There is probably nothing that makes a person say yech to yoga like the various vocalizations that are part of a typical New York class: Namaste, om, the call-and-response chants, the odes to Hindu gods. I, too, feel queasy about opening my mouth and making a joyful noise. First of all, I'm tone-deaf, so I can't carry a tune—not even a monotone—and I'm embarrassed about that. Second, reciting foreign words in a sing-song feels silly. Third, voicing hymns to gods, particularly ones that I do not personally worship or that I associate with cults, feels false, even creepy. But I think this is my problem, not yoga's. And I'm trying to get over it. I think I'm succeeding.
In yoga, chanting has become for me a way of breaking free of ordinary restraints, including my own resistance. When I open my mouth and let loose a sound that I aim to be more or less in the same range as that voiced by the rest of the class, I let go of my self-consciousness and take a leap of faith that the practice I'm embarking on is not about performance or being judged but about throwing myself fully into the experience before me. Every time I join the others in singing om, say, it's a commitment to take yoga on its own terms.
Om-ing has other functions as well. Singing om together synchronizes a group of individuals and gets them on the same wavelength—literally. A great roar of om vibrates the brain—in a good way—of everyone in the studio. And the communal singing—and vibrating—breaks down the barriers between the mats by serving as an acknowledgment that everyone is united in the yogic quest. The syllable om is thought to incorporate all other sounds and is said to be the sound of the universe. When we chant om at the beginning and end of each class, we unite not only with our contemporary classmates but with yoga practitioners throughout time as we resonate to the song of the universe. I do it with pleasure and conviction now.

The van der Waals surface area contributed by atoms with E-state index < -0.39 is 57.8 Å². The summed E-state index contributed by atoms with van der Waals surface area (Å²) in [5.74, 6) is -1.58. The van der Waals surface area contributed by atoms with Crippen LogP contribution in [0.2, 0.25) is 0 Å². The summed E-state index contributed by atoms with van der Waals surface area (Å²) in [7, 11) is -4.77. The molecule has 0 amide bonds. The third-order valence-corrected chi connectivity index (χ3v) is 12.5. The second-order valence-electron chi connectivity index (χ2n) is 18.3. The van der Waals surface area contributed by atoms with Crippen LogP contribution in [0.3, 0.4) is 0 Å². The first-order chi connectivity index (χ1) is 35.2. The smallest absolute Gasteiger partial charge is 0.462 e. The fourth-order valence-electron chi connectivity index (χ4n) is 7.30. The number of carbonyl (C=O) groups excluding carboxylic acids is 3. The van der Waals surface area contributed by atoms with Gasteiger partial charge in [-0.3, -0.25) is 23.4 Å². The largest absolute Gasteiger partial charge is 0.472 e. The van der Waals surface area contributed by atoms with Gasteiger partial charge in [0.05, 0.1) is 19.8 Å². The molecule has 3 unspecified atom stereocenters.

The devotional call-and-response chants in Sanskrit are a little more problematical for me. Aside from the difficulty of synchronizing my wayward voice with those of better-tuned folks, I find it odd to mouth the sounds of a foreign language, which is essentially meaningless to me. However, I understand the principle. Sanskrit is thought to be the oldest language in the world—some say it is so old that it is the tongue of the gods—and it is the liturgical language of Hinduism, Buddhism and Jainism, and the one in which the major yoga texts were written. So we chant in Sanskrit for the same reason the Catholic liturgy is delivered in Latin or Jewish prayers are sung in Hebrew: for authenticity, to be as close to the source as we can be and to prevent the dilution and inexactness that come with translation. I force myself to participate. Many aspects of yoga that I initially resisted have come to be profoundly meaningful for me. I figure this may too. I give it a chance.
Then there are the incantations of gods' names. Like the asanas, which call into play opposing forces—flexion and extension, downward rooting and upward lifting in the same pose—the gods typically embody dual characteristics. Shiva, for example, is viewed both as the destroyer and as the clearer of obstacles. By intoning the gods' names, we are not so much praying as acknowledging our own complexity and calling on the best expression of our innate qualities. Or not. This is where my enthusiasm for yogic ritual fails. I just cannot make myself wail "Hare Krishna" or "Hare Rama." Just can't.
But one day I may. I've come a long way. And I know I have a long way I'm going to go.